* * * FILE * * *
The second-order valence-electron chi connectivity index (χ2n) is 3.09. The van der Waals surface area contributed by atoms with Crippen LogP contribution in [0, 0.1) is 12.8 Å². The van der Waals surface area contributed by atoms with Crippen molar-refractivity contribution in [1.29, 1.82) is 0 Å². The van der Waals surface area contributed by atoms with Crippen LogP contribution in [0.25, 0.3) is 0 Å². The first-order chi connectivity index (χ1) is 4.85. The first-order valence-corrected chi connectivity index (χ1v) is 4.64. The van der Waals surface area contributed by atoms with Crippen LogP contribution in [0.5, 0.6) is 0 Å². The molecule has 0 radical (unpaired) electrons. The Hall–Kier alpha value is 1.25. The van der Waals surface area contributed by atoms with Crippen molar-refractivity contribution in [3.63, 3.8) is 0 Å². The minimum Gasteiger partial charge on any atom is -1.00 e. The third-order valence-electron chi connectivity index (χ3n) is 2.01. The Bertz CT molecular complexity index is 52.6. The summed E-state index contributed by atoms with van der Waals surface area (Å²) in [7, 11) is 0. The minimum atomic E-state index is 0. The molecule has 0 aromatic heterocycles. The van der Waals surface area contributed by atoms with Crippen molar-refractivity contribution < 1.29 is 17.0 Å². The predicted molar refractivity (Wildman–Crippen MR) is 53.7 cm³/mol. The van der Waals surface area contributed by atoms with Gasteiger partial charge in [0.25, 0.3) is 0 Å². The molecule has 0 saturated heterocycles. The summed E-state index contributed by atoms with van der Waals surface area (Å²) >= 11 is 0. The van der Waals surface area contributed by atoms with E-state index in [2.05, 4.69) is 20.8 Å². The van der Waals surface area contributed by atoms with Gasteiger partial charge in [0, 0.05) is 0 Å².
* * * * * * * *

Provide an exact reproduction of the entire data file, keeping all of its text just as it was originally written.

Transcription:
The second-order valence-electron chi connectivity index (χ2n) is 3.09. The van der Waals surface area contributed by atoms with Crippen LogP contribution in [0, 0.1) is 12.8 Å². The van der Waals surface area contributed by atoms with Crippen molar-refractivity contribution in [1.29, 1.82) is 0 Å². The van der Waals surface area contributed by atoms with Crippen LogP contribution in [0.25, 0.3) is 0 Å². The first-order chi connectivity index (χ1) is 4.85. The first-order valence-corrected chi connectivity index (χ1v) is 4.64. The van der Waals surface area contributed by atoms with Crippen LogP contribution in [0.5, 0.6) is 0 Å². The molecule has 0 radical (unpaired) electrons. The Hall–Kier alpha value is 1.25. The van der Waals surface area contributed by atoms with Crippen molar-refractivity contribution in [3.63, 3.8) is 0 Å². The minimum Gasteiger partial charge on any atom is -1.00 e. The third-order valence-electron chi connectivity index (χ3n) is 2.01. The Bertz CT molecular complexity index is 52.6. The summed E-state index contributed by atoms with van der Waals surface area (Å²) in [7, 11) is 0. The minimum atomic E-state index is 0. The molecule has 0 aromatic heterocycles. The van der Waals surface area contributed by atoms with Crippen molar-refractivity contribution < 1.29 is 17.0 Å². The predicted molar refractivity (Wildman–Crippen MR) is 53.7 cm³/mol. The van der Waals surface area contributed by atoms with Gasteiger partial charge in [0.25, 0.3) is 0 Å². The molecule has 0 saturated heterocycles. The summed E-state index contributed by atoms with van der Waals surface area (Å²) >= 11 is 0. The van der Waals surface area contributed by atoms with E-state index in [2.05, 4.69) is 20.8 Å². The van der Waals surface area contributed by atoms with Gasteiger partial charge in [0, 0.05) is 0 Å².